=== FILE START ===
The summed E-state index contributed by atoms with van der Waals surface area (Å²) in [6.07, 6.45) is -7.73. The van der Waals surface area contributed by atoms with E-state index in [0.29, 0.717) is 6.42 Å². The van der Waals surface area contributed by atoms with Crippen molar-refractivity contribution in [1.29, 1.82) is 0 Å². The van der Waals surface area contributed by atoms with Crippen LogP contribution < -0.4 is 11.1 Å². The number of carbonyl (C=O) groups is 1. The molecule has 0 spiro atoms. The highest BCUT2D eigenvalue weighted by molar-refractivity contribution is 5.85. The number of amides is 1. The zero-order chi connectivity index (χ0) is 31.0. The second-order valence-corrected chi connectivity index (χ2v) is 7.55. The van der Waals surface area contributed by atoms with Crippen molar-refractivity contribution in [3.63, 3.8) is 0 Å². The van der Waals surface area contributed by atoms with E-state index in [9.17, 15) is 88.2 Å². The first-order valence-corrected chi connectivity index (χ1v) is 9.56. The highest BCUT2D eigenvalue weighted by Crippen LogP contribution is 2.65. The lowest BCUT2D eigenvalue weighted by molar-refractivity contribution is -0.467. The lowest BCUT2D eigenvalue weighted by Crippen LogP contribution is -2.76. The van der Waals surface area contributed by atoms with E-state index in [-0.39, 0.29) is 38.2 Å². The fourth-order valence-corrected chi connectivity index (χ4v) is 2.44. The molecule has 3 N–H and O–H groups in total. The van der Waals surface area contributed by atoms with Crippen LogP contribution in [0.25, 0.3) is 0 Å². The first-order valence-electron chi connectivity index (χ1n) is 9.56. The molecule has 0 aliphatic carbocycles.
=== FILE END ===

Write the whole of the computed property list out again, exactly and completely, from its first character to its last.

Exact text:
The summed E-state index contributed by atoms with van der Waals surface area (Å²) in [6.07, 6.45) is -7.73. The van der Waals surface area contributed by atoms with E-state index in [0.29, 0.717) is 6.42 Å². The van der Waals surface area contributed by atoms with Crippen molar-refractivity contribution in [1.29, 1.82) is 0 Å². The van der Waals surface area contributed by atoms with Crippen LogP contribution < -0.4 is 11.1 Å². The number of carbonyl (C=O) groups is 1. The molecule has 0 spiro atoms. The highest BCUT2D eigenvalue weighted by molar-refractivity contribution is 5.85. The number of amides is 1. The zero-order chi connectivity index (χ0) is 31.0. The second-order valence-corrected chi connectivity index (χ2v) is 7.55. The van der Waals surface area contributed by atoms with Crippen molar-refractivity contribution in [3.63, 3.8) is 0 Å². The van der Waals surface area contributed by atoms with E-state index in [9.17, 15) is 88.2 Å². The first-order valence-corrected chi connectivity index (χ1v) is 9.56. The highest BCUT2D eigenvalue weighted by Crippen LogP contribution is 2.65. The lowest BCUT2D eigenvalue weighted by molar-refractivity contribution is -0.467. The lowest BCUT2D eigenvalue weighted by Crippen LogP contribution is -2.76. The van der Waals surface area contributed by atoms with E-state index in [-0.39, 0.29) is 38.2 Å². The fourth-order valence-corrected chi connectivity index (χ4v) is 2.44. The molecule has 3 N–H and O–H groups in total. The van der Waals surface area contributed by atoms with Crippen LogP contribution in [0.25, 0.3) is 0 Å². The first-order valence-electron chi connectivity index (χ1n) is 9.56. The molecule has 0 aliphatic carbocycles.